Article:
Just weeks after 1929’s Black Friday, a corporate merger sent Sam “the Banana Man” Zemurray into early retirement, as giant United Fruit swallowed his company in a stock swap.
The deal appears only halfway through Rich Cohen’s colorful quasi-biography “The Fish That Ate the Whale,” so it’s clear there’s more to be heard from the Banana Man, the hungry fish of the title.
Zemurray came to America from Russia in 1891 at age 14 and worked in an uncle’s store in Selma, Alabama. He got started as a banana peddler by selling the “ripes” that traders thought wouldn’t make it to market in time. By age 21, “he had a hundred thousand dollars in the bank,” Cohen writes.
As he expanded, he acquired companies and ships and in 1910 began buying land in Honduras, where he set up plantations. Along the way, Cohen sketches the banana’s trade history, marketing and cultivation, and brings on intriguing minor players. The term “banana republic” was coined by a Texas newspaperman turned bank robber who fled to Honduras and wrote under the name O. Henry.
Cohen captured eccentrics and business in his 2006 “Sweet and Low,” which recounted how his own family amassed and messed up an artificial-sweetener fortune. With Zemurray, the author has a larger, grittier version of the American dream. The Banana Man had no qualms about getting his hands dirty in the fields or in the foreign offices where he paid bribes for trade concessions.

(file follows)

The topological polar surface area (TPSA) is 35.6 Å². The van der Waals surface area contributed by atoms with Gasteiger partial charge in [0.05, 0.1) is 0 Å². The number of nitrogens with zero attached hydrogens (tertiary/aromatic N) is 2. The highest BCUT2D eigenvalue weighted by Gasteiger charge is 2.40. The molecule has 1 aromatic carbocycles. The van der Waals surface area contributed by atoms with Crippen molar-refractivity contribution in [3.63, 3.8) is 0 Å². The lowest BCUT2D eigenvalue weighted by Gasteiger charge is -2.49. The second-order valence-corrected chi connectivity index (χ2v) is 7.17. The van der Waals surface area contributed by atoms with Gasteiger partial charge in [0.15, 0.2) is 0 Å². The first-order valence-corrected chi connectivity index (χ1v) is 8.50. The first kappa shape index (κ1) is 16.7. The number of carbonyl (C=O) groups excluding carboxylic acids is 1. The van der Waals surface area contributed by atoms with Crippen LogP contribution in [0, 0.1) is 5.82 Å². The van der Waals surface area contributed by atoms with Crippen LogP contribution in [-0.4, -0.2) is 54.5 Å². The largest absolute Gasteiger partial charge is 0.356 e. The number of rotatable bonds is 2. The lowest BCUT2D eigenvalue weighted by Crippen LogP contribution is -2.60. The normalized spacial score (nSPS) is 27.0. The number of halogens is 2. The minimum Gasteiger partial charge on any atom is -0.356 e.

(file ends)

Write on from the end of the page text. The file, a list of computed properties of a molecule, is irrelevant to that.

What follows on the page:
When U.S. policy threatened his Honduran interests, he tried to lobby the problem away and then financed a coup that installed a friendly leader who protected the Banana Man’s interests.
The centerpiece of this outsize life is the battle with United Fruit Co. The company was huge in the 1920s, yet Zemurray’s operation was big enough to force a showdown that led to the merger. Zemurray retired and became an attentive shareholder, with a U.F. stake initially valued at $30 million.
Then he saw mismanagement cut profit 85 percent between 1928 and 1932; the value of his stake sank to less than $3 million. When he offered to help, the board unwisely dismissed his complaints “as the griping of a man who did not comprehend the business cycle,” Cohen writes.
The next shareholder meeting featured Zemurray’s dramatic flourish of controlling proxies as he fired the insulting board chairman. The banana peddler took over the fruit empire.
The stage and the stakes were much bigger. When Guatemala appropriated U.F. land in 1952, the man who built a business with sweat, smarts and chutzpah now had lobbyists, flacks, Old Boys and Uncle Sam to supply a trumped-up Commie-ousting coup in 1954 dubbed Operation Success.
Yet the fallout in public relations was costly. The heyday of the gringo who could throw his weight and money around in Latin America had passed. Post-coup critics noted U.F.’s extensive government links in an operation that looked like national policy in the service of corporate interests. The Justice Department, maybe not coincidentally, sued the company for antitrust violations.
“It was an image problem that became acute,” Cohen writes. U.F.’s profit dropped to a little more than $2 million in 1960 from $66 million a decade earlier.
Zemurray retired again. When he died in 1961, he was worth about $30 million, up from the $40 he made on his first “ripes” deal. He had lived what Cohen calls “a parable of the American dream,” with a moral that might be: There’s always one deal too many.
“The Fish That Ate the Whale: The Life and Times of America’s Banana King” is published by Farrar, Straus & Giroux (270 pages, $27). To order this book in North America, click here.
(Jeffrey Burke is an editor with Muse, the arts and leisure section of Bloomberg News. The opinions expressed are his own.)
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